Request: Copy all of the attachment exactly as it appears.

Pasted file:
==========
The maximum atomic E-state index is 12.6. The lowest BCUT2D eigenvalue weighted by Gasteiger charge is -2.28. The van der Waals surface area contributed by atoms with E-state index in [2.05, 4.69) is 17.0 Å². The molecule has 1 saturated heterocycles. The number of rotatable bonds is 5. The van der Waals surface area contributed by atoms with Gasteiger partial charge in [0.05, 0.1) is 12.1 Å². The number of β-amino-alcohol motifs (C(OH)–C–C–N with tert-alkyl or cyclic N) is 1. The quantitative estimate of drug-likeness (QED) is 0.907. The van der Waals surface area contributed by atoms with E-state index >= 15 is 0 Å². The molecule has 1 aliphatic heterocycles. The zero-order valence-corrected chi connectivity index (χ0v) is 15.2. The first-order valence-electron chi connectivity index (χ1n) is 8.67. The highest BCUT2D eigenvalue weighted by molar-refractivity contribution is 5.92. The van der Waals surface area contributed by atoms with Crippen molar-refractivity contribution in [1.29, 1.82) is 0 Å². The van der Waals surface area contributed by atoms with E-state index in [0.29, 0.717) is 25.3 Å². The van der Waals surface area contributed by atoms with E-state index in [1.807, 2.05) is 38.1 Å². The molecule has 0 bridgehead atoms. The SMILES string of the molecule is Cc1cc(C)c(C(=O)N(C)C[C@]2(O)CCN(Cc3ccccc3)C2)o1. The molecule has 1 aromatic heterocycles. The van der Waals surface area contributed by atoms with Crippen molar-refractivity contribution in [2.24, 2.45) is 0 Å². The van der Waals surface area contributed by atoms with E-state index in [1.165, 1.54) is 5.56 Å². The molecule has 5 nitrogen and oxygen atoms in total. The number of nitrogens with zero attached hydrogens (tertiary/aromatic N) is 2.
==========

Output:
The maximum atomic E-state index is 12.6. The lowest BCUT2D eigenvalue weighted by Gasteiger charge is -2.28. The van der Waals surface area contributed by atoms with E-state index in [2.05, 4.69) is 17.0 Å². The molecule has 1 saturated heterocycles. The number of rotatable bonds is 5. The van der Waals surface area contributed by atoms with Gasteiger partial charge in [0.05, 0.1) is 12.1 Å². The number of β-amino-alcohol motifs (C(OH)–C–C–N with tert-alkyl or cyclic N) is 1. The quantitative estimate of drug-likeness (QED) is 0.907. The van der Waals surface area contributed by atoms with E-state index >= 15 is 0 Å². The molecule has 1 aliphatic heterocycles. The zero-order valence-corrected chi connectivity index (χ0v) is 15.2. The first-order valence-electron chi connectivity index (χ1n) is 8.67. The highest BCUT2D eigenvalue weighted by molar-refractivity contribution is 5.92. The van der Waals surface area contributed by atoms with Crippen molar-refractivity contribution in [1.29, 1.82) is 0 Å². The van der Waals surface area contributed by atoms with E-state index in [0.29, 0.717) is 25.3 Å². The van der Waals surface area contributed by atoms with E-state index in [1.807, 2.05) is 38.1 Å². The molecule has 0 bridgehead atoms. The SMILES string of the molecule is Cc1cc(C)c(C(=O)N(C)C[C@]2(O)CCN(Cc3ccccc3)C2)o1. The molecule has 1 aromatic heterocycles. The van der Waals surface area contributed by atoms with Crippen molar-refractivity contribution in [2.24, 2.45) is 0 Å². The van der Waals surface area contributed by atoms with E-state index in [1.165, 1.54) is 5.56 Å². The molecule has 5 nitrogen and oxygen atoms in total. The number of nitrogens with zero attached hydrogens (tertiary/aromatic N) is 2.